Mission Statements, Outcomes, and the New Liberal Arts
William G. Christ Robert O. Blanchard Trinity University
Outcomes assessment is discussed within the context of a program assessment that takes into account both off- and on-campus realities. Challenges facing higher education suggest a New Liberal Arts for the general student that integrates traditional disciplines with professional communication perspectives.
Outcomes that stress a liberal education are developed at the program, course, and intracourse level. Assessing a program's strengths, weaknesses, and opportunities and developing mission statements, linked to outcomes, is seen as useful for establishing priorities, philosophies, and pedagogical strategies for resource allocation.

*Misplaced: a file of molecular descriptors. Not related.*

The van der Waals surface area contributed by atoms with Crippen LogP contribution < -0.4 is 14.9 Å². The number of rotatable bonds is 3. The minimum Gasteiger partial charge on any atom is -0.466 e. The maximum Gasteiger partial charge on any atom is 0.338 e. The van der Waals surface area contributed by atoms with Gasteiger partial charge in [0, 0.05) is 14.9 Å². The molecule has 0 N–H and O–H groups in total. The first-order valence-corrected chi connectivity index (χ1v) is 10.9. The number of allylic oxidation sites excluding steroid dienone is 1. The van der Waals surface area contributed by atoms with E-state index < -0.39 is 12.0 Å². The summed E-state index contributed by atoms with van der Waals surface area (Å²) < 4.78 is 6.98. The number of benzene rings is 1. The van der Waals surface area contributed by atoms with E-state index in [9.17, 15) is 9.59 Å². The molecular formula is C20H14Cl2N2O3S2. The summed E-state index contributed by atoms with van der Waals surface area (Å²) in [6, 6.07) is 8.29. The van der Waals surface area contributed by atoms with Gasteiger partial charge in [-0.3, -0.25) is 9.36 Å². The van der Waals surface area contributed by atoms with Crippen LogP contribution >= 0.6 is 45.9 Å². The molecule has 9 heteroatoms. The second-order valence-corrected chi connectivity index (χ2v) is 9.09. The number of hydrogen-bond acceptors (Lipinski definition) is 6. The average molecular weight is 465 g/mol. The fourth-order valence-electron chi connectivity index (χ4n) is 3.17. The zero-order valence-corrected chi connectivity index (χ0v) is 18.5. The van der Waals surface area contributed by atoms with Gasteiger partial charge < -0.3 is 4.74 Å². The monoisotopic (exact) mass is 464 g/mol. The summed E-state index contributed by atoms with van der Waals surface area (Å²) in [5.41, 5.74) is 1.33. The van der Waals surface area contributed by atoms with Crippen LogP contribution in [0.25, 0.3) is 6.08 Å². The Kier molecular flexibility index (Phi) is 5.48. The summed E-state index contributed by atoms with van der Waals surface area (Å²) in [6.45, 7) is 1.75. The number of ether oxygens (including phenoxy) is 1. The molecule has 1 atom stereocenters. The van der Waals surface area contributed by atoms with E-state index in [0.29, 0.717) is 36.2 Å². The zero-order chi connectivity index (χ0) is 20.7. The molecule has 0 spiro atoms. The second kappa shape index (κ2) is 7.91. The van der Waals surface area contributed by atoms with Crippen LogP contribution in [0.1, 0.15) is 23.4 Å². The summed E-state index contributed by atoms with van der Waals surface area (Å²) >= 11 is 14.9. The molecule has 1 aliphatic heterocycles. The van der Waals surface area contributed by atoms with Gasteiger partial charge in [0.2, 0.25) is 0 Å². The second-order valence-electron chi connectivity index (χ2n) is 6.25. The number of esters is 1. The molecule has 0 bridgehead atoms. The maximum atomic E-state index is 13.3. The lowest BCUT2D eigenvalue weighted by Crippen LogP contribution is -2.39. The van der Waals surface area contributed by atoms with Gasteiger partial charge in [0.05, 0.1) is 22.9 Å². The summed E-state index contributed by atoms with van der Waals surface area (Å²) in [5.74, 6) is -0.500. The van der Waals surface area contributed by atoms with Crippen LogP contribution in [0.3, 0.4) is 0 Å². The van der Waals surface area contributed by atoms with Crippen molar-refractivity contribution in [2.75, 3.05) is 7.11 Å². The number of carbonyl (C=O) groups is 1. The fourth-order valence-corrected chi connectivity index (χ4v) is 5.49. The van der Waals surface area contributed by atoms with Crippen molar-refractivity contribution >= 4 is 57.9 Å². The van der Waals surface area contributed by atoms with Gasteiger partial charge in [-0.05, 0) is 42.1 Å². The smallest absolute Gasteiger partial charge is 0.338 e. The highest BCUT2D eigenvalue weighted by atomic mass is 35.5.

Economic pressures, increasing competition for students, and the spread of assessment requirements and expectations, including those at the national (National Education Goals -- see chap. 1; Appendix A), regional (see chap. 3), state, and university levels, continue to pressure institutions of higher learning to establish some kind of process to justify their costs (see Eshelman, 1991; Footlick, Wingert, & Leonard, 1990; Sykes, 1988; Wycliff, 1990). We believe communication educators (this includes those in journalism, mass communication, speech communication, and similar fields) are more likely to be required to justify their existence not only to outside constituencies, but primarily within their own universities and colleges. If communication education programs are seen as fragmented, peripheral, or even nonessential to the overall university mission by on-campus committees, then they are more susceptible to being downsized or eliminated.